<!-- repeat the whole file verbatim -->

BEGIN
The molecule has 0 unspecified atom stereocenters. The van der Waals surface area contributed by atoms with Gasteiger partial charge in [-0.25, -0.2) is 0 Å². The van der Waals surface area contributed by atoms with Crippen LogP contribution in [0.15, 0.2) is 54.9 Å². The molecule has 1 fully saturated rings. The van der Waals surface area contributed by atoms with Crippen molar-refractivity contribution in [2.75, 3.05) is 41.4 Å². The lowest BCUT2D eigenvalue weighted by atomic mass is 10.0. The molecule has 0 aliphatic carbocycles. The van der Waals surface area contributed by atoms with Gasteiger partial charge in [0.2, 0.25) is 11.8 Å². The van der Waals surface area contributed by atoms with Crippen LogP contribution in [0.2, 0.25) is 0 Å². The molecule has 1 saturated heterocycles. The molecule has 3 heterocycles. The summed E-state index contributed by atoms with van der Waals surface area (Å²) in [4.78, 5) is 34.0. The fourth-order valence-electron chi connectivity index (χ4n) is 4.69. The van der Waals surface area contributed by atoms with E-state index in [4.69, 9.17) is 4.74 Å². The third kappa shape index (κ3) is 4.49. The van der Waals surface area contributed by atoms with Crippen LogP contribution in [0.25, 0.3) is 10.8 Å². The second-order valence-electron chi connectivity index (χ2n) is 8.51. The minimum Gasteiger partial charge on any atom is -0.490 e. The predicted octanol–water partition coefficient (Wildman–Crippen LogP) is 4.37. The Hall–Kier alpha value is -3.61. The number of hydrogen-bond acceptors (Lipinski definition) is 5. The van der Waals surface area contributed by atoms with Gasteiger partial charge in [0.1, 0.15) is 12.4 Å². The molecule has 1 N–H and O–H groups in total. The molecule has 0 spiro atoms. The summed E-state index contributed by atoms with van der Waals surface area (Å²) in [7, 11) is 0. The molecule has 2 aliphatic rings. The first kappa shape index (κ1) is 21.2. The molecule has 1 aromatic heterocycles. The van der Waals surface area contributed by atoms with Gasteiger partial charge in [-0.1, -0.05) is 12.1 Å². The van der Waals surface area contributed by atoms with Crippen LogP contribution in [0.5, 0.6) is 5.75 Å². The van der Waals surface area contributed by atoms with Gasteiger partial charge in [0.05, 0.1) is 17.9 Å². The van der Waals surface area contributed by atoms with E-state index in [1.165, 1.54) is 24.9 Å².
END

The molecule has 0 unspecified atom stereocenters. The van der Waals surface area contributed by atoms with Gasteiger partial charge in [-0.25, -0.2) is 0 Å². The van der Waals surface area contributed by atoms with Crippen LogP contribution in [0.15, 0.2) is 54.9 Å². The molecule has 1 fully saturated rings. The van der Waals surface area contributed by atoms with Crippen molar-refractivity contribution in [2.75, 3.05) is 41.4 Å². The lowest BCUT2D eigenvalue weighted by atomic mass is 10.0. The molecule has 0 aliphatic carbocycles. The van der Waals surface area contributed by atoms with Gasteiger partial charge in [0.2, 0.25) is 11.8 Å². The van der Waals surface area contributed by atoms with Crippen LogP contribution in [0.2, 0.25) is 0 Å². The molecule has 1 saturated heterocycles. The molecule has 3 heterocycles. The summed E-state index contributed by atoms with van der Waals surface area (Å²) in [4.78, 5) is 34.0. The fourth-order valence-electron chi connectivity index (χ4n) is 4.69. The van der Waals surface area contributed by atoms with E-state index in [4.69, 9.17) is 4.74 Å². The third kappa shape index (κ3) is 4.49. The van der Waals surface area contributed by atoms with Crippen LogP contribution in [0.25, 0.3) is 10.8 Å². The second-order valence-electron chi connectivity index (χ2n) is 8.51. The minimum Gasteiger partial charge on any atom is -0.490 e. The predicted octanol–water partition coefficient (Wildman–Crippen LogP) is 4.37. The Hall–Kier alpha value is -3.61. The number of hydrogen-bond acceptors (Lipinski definition) is 5. The van der Waals surface area contributed by atoms with Gasteiger partial charge in [0.1, 0.15) is 12.4 Å². The molecule has 1 N–H and O–H groups in total. The molecule has 0 spiro atoms. The summed E-state index contributed by atoms with van der Waals surface area (Å²) in [7, 11) is 0. The molecule has 2 aliphatic rings. The first kappa shape index (κ1) is 21.2. The molecule has 1 aromatic heterocycles. The van der Waals surface area contributed by atoms with Gasteiger partial charge in [-0.1, -0.05) is 12.1 Å². The van der Waals surface area contributed by atoms with Crippen LogP contribution in [0.5, 0.6) is 5.75 Å². The van der Waals surface area contributed by atoms with Gasteiger partial charge in [0.05, 0.1) is 17.9 Å². The van der Waals surface area contributed by atoms with E-state index in [1.165, 1.54) is 24.9 Å².